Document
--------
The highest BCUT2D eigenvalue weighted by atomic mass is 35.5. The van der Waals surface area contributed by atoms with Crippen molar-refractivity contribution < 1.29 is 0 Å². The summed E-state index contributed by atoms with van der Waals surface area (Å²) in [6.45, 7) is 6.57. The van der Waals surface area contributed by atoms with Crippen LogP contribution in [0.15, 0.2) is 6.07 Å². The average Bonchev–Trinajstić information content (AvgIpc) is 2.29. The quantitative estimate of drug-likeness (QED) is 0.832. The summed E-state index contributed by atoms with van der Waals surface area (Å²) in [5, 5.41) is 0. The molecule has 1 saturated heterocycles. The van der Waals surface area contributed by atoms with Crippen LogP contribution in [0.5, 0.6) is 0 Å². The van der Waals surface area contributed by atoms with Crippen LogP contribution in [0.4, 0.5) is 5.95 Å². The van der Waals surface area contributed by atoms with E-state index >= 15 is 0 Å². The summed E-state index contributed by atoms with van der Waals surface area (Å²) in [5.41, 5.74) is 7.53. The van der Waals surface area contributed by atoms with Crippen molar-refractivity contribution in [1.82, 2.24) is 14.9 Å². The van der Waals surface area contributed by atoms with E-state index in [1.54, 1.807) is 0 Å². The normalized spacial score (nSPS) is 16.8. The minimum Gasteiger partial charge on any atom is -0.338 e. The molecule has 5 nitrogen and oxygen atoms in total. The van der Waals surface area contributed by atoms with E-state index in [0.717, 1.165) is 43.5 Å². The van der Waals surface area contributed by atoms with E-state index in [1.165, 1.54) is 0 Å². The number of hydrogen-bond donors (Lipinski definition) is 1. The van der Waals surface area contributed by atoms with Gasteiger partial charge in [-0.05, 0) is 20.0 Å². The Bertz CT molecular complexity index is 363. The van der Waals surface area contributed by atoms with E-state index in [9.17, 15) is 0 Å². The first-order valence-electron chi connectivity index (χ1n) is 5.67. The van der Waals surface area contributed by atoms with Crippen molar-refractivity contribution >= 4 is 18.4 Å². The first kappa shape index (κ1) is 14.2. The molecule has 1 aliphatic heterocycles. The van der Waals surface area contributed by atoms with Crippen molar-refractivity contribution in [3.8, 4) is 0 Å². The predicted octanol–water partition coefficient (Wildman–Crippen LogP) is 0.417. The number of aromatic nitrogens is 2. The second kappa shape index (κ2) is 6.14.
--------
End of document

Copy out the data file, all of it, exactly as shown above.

The highest BCUT2D eigenvalue weighted by atomic mass is 35.5. The van der Waals surface area contributed by atoms with Crippen molar-refractivity contribution < 1.29 is 0 Å². The summed E-state index contributed by atoms with van der Waals surface area (Å²) in [6.45, 7) is 6.57. The van der Waals surface area contributed by atoms with Crippen LogP contribution in [0.15, 0.2) is 6.07 Å². The average Bonchev–Trinajstić information content (AvgIpc) is 2.29. The quantitative estimate of drug-likeness (QED) is 0.832. The summed E-state index contributed by atoms with van der Waals surface area (Å²) in [5, 5.41) is 0. The molecule has 1 saturated heterocycles. The van der Waals surface area contributed by atoms with Crippen LogP contribution in [0.5, 0.6) is 0 Å². The van der Waals surface area contributed by atoms with Crippen LogP contribution in [0.4, 0.5) is 5.95 Å². The van der Waals surface area contributed by atoms with E-state index >= 15 is 0 Å². The summed E-state index contributed by atoms with van der Waals surface area (Å²) in [5.41, 5.74) is 7.53. The van der Waals surface area contributed by atoms with Crippen molar-refractivity contribution in [1.82, 2.24) is 14.9 Å². The van der Waals surface area contributed by atoms with E-state index in [1.54, 1.807) is 0 Å². The normalized spacial score (nSPS) is 16.8. The minimum Gasteiger partial charge on any atom is -0.338 e. The molecule has 5 nitrogen and oxygen atoms in total. The van der Waals surface area contributed by atoms with E-state index in [0.717, 1.165) is 43.5 Å². The van der Waals surface area contributed by atoms with E-state index in [1.165, 1.54) is 0 Å². The number of hydrogen-bond donors (Lipinski definition) is 1. The van der Waals surface area contributed by atoms with Gasteiger partial charge in [-0.05, 0) is 20.0 Å². The Bertz CT molecular complexity index is 363. The van der Waals surface area contributed by atoms with E-state index in [9.17, 15) is 0 Å². The first-order valence-electron chi connectivity index (χ1n) is 5.67. The van der Waals surface area contributed by atoms with Crippen molar-refractivity contribution >= 4 is 18.4 Å². The first kappa shape index (κ1) is 14.2. The molecule has 1 aliphatic heterocycles. The van der Waals surface area contributed by atoms with Crippen molar-refractivity contribution in [3.8, 4) is 0 Å². The predicted octanol–water partition coefficient (Wildman–Crippen LogP) is 0.417. The number of aromatic nitrogens is 2. The second kappa shape index (κ2) is 6.14.